GCS Students Reach One Million Hours of Service

Guilford County Schools (GCS) students have volunteered more than one million hours serving the community, providing an economic impact of about $21 million to the local community. On Wednesday, students, educators and community partners were celebrated for their work in reaching that milestone.

“Service learning takes what students are learning in class and applies it to the real world,” says Yvonne Foster, coordinator for character development and service learning. “It also helps instill pride in their community as they work to make it better.”

It’s all part of GCS’ Character Development Initiative, designed to give students the tools and motivation necessary to make a positive impact on the world. In the 2014-15 school year, The Middle College at Bennett was named a National and State School of Character; Brooks Global Studies and Joyner Elementary were also named State Schools of Character with nine others receiving honorable mentions; and another 16 schools were recognized nationally with Promising Practice awards by Character.org.

GCS’ Character Development initiatives are also opening doors for students. Seven were invited to Washington, D.C., as presenters for the National Service-Learning “More Powerful Together” Conference, where they led discussions with educational leaders, policy-makers and other students from around the country on how their efforts have made a positive change in their community.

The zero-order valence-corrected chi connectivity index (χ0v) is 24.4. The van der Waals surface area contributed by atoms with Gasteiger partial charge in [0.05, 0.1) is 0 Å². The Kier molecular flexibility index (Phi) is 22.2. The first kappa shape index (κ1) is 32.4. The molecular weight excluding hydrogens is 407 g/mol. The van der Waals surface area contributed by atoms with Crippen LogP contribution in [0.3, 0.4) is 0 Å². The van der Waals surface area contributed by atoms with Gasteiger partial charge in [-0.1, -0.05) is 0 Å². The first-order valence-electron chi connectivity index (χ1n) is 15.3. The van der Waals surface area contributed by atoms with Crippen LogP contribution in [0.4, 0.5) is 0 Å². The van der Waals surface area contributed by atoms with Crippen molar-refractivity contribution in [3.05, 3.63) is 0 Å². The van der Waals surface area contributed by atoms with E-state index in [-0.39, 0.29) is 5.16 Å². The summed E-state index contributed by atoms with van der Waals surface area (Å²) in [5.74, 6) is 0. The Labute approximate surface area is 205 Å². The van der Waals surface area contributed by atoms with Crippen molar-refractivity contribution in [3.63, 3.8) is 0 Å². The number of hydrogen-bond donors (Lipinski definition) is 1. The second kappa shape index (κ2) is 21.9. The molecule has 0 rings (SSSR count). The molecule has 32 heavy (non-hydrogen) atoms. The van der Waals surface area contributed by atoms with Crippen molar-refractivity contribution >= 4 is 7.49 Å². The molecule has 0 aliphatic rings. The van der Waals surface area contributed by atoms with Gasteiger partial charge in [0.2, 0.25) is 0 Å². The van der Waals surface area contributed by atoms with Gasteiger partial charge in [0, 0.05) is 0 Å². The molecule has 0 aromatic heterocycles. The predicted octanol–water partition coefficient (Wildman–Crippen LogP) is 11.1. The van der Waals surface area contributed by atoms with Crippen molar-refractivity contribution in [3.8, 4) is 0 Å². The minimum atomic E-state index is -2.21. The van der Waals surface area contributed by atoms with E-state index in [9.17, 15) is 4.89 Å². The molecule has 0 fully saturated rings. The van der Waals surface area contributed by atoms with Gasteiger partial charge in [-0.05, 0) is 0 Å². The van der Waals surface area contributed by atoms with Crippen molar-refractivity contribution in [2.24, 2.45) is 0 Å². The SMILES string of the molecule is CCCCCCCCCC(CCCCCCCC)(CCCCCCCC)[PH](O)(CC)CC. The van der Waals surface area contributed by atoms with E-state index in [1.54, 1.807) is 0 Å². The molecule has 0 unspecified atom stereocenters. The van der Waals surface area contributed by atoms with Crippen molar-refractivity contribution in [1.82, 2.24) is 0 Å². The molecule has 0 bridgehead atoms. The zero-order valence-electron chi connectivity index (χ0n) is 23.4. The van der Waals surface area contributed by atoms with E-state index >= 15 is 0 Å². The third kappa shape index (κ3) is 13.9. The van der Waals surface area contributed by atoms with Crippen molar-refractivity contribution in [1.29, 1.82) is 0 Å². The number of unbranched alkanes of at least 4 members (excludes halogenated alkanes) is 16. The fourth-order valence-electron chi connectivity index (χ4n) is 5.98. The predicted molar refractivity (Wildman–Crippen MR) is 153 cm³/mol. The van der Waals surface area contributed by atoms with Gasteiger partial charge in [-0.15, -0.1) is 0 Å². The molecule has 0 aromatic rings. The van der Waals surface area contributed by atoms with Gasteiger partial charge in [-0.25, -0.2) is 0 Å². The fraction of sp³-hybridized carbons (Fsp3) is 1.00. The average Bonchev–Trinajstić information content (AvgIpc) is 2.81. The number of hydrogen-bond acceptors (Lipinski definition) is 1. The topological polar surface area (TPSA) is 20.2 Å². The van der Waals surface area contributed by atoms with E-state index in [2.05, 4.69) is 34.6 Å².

“GCS’ Character Development Initiative foster those important and sought-after skills like teamwork and interpersonal communications that will help them stand out and be successful as they enter colleges and the professional world,” says Charlos Banks, executive director of student services and character development. “We are so proud of all of our students who are working to make a difference in the world.”

The event on Wednesday also recognized individual service learning projects and community partners, including High Point Student Human Relations Commission, City of Greensboro Parks and Recreation, The Greensboro Science Center, The Volunteer Center of Greensboro, NCCJ of the Piedmont Triad and Four Seasons Town Centre for providing students with service opportunities throughout the year.

To close out the event, Banks quoted Jane Goodall as a charge to students and staff to continue their good work. “Every individual matters, every individual has a role to play. What you do makes a difference, and you have to decide what kind of difference you want to make.”

The next celebration is the Cool to Serve event on June 28, which rewards the more than 1,000 students who have volunteered more than 100 hours of service during their high school career. Students who served more than 250 hours will have the chance to win new car!